11. Many people realize that true happiness requires that a person lead a meaningful life of self-actualization and giving to people, community and the greater good. Torah Judaism provides the means and framework whereas a person can infuse every second of their life with meaning and happiness.

    I would reconstruct this paragraph as follows:

    True Happiness is achieved when a person leads a life of self-actualization that fulfills one’s inner soul’s deepest needs. Torah Judaism provides a framework within which these needs can be met in an objectively meaningful way.

  12. Happiness may not be a goal in itself, but it is clear that serving Hashem with happiness is the goal.

    Therefore if you are not happy, you are not serving Hashem properly. So we need to check the happiness meter and make the necessary adjustments to our service.

  13. Interesting post but slightly backwards. Happiness isn’t a goal in itself; Torah is. Happiness-based acquisition of Torah and Mitzvot is consistent with Judaism; laudatory actually. “Torah-based happiness” is using the Torah as a means to happiness- yah, Torah-based happiness is nice, perhaps more “meeaaningful” than “materialism-based happiness” or “drug-based happiness” or even “culture and science-based happiness”.

    Phraseology matters.

    Other than that, good post- keep up the good work.

  14. Rabbi Goldson, I’m not clear on your exact point as you have mentioned many ideas (here and in your article) such as pain, pleasure, happiness, wealth, Jeffersonian happiness which are not all equivalent.

    In my research on this subject I find that people often interchange the terms pleasure, happiness and wealth, when they in fact refer to different things.

    I’m also amazed at how far apart the secular psychologists are when it comes to defining happiness, although I think the Positive Psychologists including Martin Seligman of UPenn and Tal Ben-Shahar at Harvard are coming close to the Torah point of view. Ben-Shahar defines happiness as

    Pleasure + Meaning = Happiness

    Where the secularist and the Torah differ is in defining what is ultimately meaningful. The secularists would define meaning subjectively whereas the Torah has an objective definition of meaning, which is connecting and integrating with G-d, people and yourself. The meaningfulness of other activities can be viewed in light of how they relate to these specific goals.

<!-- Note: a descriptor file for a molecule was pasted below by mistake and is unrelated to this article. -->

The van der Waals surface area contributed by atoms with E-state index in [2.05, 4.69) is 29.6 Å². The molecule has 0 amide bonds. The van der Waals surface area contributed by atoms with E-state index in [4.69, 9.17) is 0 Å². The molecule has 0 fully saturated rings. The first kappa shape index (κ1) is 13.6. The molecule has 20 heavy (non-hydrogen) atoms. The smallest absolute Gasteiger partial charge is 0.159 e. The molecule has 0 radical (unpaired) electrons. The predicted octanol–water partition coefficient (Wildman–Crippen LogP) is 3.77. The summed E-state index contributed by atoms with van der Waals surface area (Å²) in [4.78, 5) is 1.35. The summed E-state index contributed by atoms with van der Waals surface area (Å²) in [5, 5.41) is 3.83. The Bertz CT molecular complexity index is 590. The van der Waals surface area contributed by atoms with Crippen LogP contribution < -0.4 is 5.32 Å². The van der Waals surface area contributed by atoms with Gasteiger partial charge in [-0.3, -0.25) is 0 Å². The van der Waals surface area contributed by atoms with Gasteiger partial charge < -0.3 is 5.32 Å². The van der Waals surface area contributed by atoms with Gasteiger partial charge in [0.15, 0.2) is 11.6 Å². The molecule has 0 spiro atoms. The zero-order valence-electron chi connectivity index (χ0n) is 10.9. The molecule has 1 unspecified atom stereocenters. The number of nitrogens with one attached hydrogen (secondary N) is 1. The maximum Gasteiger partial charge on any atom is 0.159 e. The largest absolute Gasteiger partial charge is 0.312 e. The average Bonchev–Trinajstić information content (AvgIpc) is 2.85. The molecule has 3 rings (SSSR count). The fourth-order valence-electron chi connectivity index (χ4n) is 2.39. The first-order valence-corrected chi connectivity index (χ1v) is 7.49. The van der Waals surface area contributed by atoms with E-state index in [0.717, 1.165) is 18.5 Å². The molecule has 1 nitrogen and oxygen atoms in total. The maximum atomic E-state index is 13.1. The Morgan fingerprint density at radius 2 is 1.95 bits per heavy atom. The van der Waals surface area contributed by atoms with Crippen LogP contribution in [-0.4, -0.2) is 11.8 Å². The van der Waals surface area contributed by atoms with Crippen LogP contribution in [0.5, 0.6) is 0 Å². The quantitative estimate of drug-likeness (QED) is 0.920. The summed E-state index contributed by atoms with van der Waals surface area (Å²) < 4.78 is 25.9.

At the end of the day I do feel that following the Torah does produce the highest levels of happiness in all its manifestations and we greatly benefit by examining our practice and continued growth in Judaism – to make sure we’re doing it better today than yesterday.

  15. Perhaps the most relevant point here is our unreasonable expectations of what it means to be happy. Aside from a few extraordinary individuals (myself far from included), no one goes through daily life in a state of blissful euphoria. Most of the time we’re slogging through, trying to cope with all the problems and distractions that interfere with what we think we ought to be doing.

    As long as we’re quoting Mesillas Yesharim, let’s remember what he says at the outset, that man was created to learn, to serve, and to withstand nisyonos — difficult trials. For most of us, number three may be a continual battle against frustration.

    But this doesn’t mean we aren’t happy. As Rav Noach Weinberg famously points out, the opposite of pain isn’t pleasure — it’s no pain. We’re supposed to be struggling, emotionally as well as physically, on many levels. But if we know that our struggles are toward a purposeful end, then we retain the constant awareness that our lives are worth living and that we as individuals have value and are making a difference in the world.

    I address this in an article about Sukkos — zman simchaseinu:

    And, as long as we’re mostly ba’alei tshuva here, remember what John Lennon said:

    Life is what happens to you when your busy making other plans.

    Instead of pursuing Jeffersonian happiness, we devote our lives to the pusuit of ultimate good and ultimate meaning. That is the source of happiness.